The Tower of the Winds – The Horologion
Located at the eastern boundary of the Roman Agora and adjacent to the eastern Propylon is the intriguing “Tower of the Winds”, or Horologion. This late 1st to 2nd Century BC monument was erected by Greek astronomer Andronicus of Cyrahus (Macedonia). The Tower had been constructed from marble laid on limestone foundations. A quick walk around the Tower establishes its octagonal shape. An estimate of its height by a bit of street science is about 14 metres with a radius of about 4 metres. The floor of the Tower od the Winds is constructed from what appears to be 16 marble slabs laid to complement the structure’s octagonal geometry. The walls are marble and the fully preserved roof of the building consists of twenty – four slabs. The slabs converge to a circular keystone, ensuring that any forces that arise due to the mass of the ceiling or walls are summed at a central location to enhance stability. A Corinthian capital rests on the assembly and possibly served as the base of a bronze wind vane in the form of a Triton.
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Although the monument appears quite plain, inside it presents as a real brain teaser in the absence of any advance reading when trying to determine its function. But it appears to have been a hydraulic clock with a sun-dial and weather vane, with its relationship to the eight main winds being indicated by the reliefs on the frieze around the top of the tower. Incised lines on the exterior of each of the sides of the structure correspond to an equal number of sundials. The scored channel running across the floor from the vessel on the southern side indicates a flow of water and that the mechanism would be driven hydraulically. The water was fed gravitationally from the Acropolis.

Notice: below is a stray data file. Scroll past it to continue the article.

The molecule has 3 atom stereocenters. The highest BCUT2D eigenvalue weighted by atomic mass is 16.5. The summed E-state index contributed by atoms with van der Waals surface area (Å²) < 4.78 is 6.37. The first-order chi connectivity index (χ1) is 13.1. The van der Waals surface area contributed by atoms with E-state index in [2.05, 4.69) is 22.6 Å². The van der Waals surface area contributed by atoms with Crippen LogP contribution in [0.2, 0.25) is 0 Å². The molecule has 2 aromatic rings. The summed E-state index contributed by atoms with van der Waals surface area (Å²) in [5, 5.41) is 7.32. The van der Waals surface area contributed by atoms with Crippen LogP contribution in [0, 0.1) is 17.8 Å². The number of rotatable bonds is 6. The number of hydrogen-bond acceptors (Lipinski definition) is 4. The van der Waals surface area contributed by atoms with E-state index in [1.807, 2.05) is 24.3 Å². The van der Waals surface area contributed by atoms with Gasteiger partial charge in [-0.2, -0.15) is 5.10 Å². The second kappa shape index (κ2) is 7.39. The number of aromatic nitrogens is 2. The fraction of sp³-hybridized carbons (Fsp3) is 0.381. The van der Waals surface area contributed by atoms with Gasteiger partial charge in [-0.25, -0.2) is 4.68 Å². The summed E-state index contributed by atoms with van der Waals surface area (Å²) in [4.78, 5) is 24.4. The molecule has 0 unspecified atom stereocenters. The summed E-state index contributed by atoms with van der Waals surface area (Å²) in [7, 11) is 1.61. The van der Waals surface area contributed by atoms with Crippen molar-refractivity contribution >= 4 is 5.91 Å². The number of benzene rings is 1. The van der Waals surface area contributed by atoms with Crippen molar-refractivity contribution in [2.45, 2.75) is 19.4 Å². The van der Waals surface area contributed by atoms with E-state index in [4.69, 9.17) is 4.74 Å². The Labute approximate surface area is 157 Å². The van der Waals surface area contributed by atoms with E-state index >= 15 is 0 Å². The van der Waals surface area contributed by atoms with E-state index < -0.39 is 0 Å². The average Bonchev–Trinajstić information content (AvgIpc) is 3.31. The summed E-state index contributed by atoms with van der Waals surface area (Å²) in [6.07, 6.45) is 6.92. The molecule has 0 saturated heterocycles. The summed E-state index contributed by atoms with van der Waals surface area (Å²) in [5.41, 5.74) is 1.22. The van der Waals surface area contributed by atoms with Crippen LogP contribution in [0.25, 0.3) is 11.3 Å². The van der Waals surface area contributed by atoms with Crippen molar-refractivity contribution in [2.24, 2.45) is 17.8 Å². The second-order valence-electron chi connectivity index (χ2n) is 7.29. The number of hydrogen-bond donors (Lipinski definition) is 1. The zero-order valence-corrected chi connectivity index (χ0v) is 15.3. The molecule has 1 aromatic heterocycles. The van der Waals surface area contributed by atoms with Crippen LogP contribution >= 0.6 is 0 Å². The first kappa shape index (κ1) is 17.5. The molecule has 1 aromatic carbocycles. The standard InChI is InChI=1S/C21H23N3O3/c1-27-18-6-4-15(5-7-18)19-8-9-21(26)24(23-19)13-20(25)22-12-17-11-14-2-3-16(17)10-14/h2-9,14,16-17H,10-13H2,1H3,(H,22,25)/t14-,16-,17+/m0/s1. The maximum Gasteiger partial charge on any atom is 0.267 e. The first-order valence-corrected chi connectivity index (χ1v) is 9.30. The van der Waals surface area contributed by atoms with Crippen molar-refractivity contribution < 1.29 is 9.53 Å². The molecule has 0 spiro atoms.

The monument served as a church during the Byzantine period and evidence exists in the form of fragments of frescoes with Christian content, dated at the 13th -14th century, which still adorn the northern and north-western side of the building’s interior.
The Agora Latrine – The Vespasianae
The Roman thoughtfully provided a 1st Century AD Public Latrine at the eastern end of the agora. The building, lobby and hall were all rectangular, containing a bench with round holes. The space was rooved but for a portal for light and daresay, ventilation. It worked in a very simple and practical system of running water, which flushed away the waste products through a deep peripheral canal to the main drain of the city. Of course, the Romans were never overly sensitive about bodily functions and so privacy was not a criterion, as the images indicate. But what possessed them to construct it directly adjacent to the “Tower of the Winds”?!
One item that is clearly missing from the Vespasianae is the humble toilet roll. It inevitably raises the question of what did the ancients use when they visited the Vespasianae. This article from National Geographic contains some interesting eye-watering details.
The date at which the Roman Agora in Athens was destroyed is not known with certainty, but the area remained in constant use until the 19th Century.
In the Byzantine and post-Byzantine periods it was occupied by houses, workshops and the churches.
Final Thoughts on the Roman Agora at Athens
Although the exact date of the Roman agora’s demise remains uncertain, its presence persisted until the 19th century. In the Byzantine and post-Byzantine eras, the area housed houses, workshops, and churches, further exemplifying its historical importance.
The Roman agora in Athens represents a historic shift in the city’s history, where culture, architecture, religion, and commerce converged. It’s both a physical testament to the impact of imperial change and the endurance of heritage.
Site Descriptions, Ministry of Culture and Tourism, Athens
Ancient Greece – Roman Agora of Athens
Athens – Greece